Introduction to the goal-based approach
Achieving compliance, regardless of whether it concerns a formal standard, procedure or technical requirements, generally takes place in three phases. In the first phase, the standard and requirements are defined. The next phase is achieving conformance, which results in evidence that the requirements are met. The evidence is the subject to review and evaluation in the last phase, which leads to confirmation of conformance. Depending on the standard and the assessing party, the result may be a certificate.
Different persons and institutions may be involved in all the phases of the conformance process. The phase of producing evidence is usually carried out by the user of the standard, but a third party, auditors or testing departments of certification bodies may be involved in the case of product or facility certification.
In practice, this is usually a complex process that requires meeting different compliance goals and a large number of requirements in a way that depends on the specifics of the organization, processes, technology, and other factors. During preparation for assessment or certification many questions arise, such as whether we are to gather all required evidence of compliance, whether specific goals have been met or not, whether the information we have is current or how we manage risks, deviations, hazards and other issues. These problems become more difficult when we work with systems or critical infrastructure in industries such as energy, transport, aviation, chemical industry or medical devices. The need to ensure correctness, consistency and verifiability is becoming one of the main issues in conformance management. One way to manage such problems is systematic goal-oriented conformance management.
The basic assumption of the goal-based approach is to manage in a systematic and consistent way the relations between goals, the required properties of processes and products and finally the evidence that is to be demonstrated to justify accomplishment of the goal. The scope of information is broad and can cover organization, management, processes, products and tools, knowledge and other aspects. What’s more the information can come from different sources, have different format and different level of details and still we should have a common approach to manage this.
Another aspect is how we achieve conformance goals. Some standards define only goals or general requirements and we have to decide how to satisfy them. The way how you plan to implement a specific goal in your organization is you “implementation strategy”. In some cases the standards and regulations quite accurately define the way how we should proceed, but even then we have to decide on the specific way of implementation. If we operate with wrong assumptions or we don’t select the right strategy for goal implementation we may put big effort to learn that we finally miss the target. For that reason it’s important to carefully decide on implementation strategies and demonstrate them for validation.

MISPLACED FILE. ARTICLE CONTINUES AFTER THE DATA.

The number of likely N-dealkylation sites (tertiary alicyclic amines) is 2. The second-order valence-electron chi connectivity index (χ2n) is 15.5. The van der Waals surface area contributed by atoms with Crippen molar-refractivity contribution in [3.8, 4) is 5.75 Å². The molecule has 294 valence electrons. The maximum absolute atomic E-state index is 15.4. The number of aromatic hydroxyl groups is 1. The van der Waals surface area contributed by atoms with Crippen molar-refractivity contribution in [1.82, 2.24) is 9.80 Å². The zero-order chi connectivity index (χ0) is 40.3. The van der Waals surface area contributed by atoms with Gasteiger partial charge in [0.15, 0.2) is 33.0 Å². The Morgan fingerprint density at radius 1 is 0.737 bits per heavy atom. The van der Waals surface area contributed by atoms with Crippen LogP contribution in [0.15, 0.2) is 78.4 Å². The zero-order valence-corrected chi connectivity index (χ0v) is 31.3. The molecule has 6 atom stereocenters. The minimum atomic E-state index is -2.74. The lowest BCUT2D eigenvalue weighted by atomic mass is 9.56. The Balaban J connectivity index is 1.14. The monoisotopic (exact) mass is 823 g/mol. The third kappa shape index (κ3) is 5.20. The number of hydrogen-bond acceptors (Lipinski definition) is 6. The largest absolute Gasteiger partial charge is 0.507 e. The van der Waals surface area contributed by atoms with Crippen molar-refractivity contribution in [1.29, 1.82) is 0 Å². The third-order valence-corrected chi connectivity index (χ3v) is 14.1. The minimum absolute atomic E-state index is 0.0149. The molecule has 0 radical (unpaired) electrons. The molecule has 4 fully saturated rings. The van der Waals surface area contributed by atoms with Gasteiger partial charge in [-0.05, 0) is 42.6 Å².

Collecting all required information on compliance requires a systematic approach. In general the process starts with conformance goals. The main goals should be decomposed into sub-goals depending on the standards we want to conform to and our strategies how we plan to satisfy the given standard, regulation or other goal. The goal decomposition process can be quite complex and take many steps and decisions. High level goals are usually decomposed to low level goals related to operational processes or products. They are further decomposed in detailed requirements for some activities or product properties, like product testing. It may take weeks to specify conformance goals for a system or process to the level of detailed requirements. The final step of conformance planning is specification what evidence is required and how it should be evaluated.
Both evidence and strategies should be evaluated when checking the conformance. In short the evaluation process has two goals, that is to evaluate:
- if the evidence we have is right and
- if we have the right evidence (and that requires the strategies to be sound).
Each step of goal decomposition should be clear and well founded. This gives the possibility to track and verify every step of the process both ways from the top level conformance goals to detailed requirements and supporting evidence.
In fact we intuitively follow this process when working on conformance but the knowledge on the relations between goals, requirements and evidence is often distributed in different applications, Excel files, is on paper and sometimes in our heads only. We use NOR-STA software platform to keep this information in one place even when we work on conformance to many standard or have our own specific goals.
When you apply the goal-based approach to manage conformance you have to explicitly specify relations between goals, requirements and evidence. This gives you traceability of all elements in the conformance process and high verifiability of achieved goals.
We will describe it step by step starting with the simplest scenarios.
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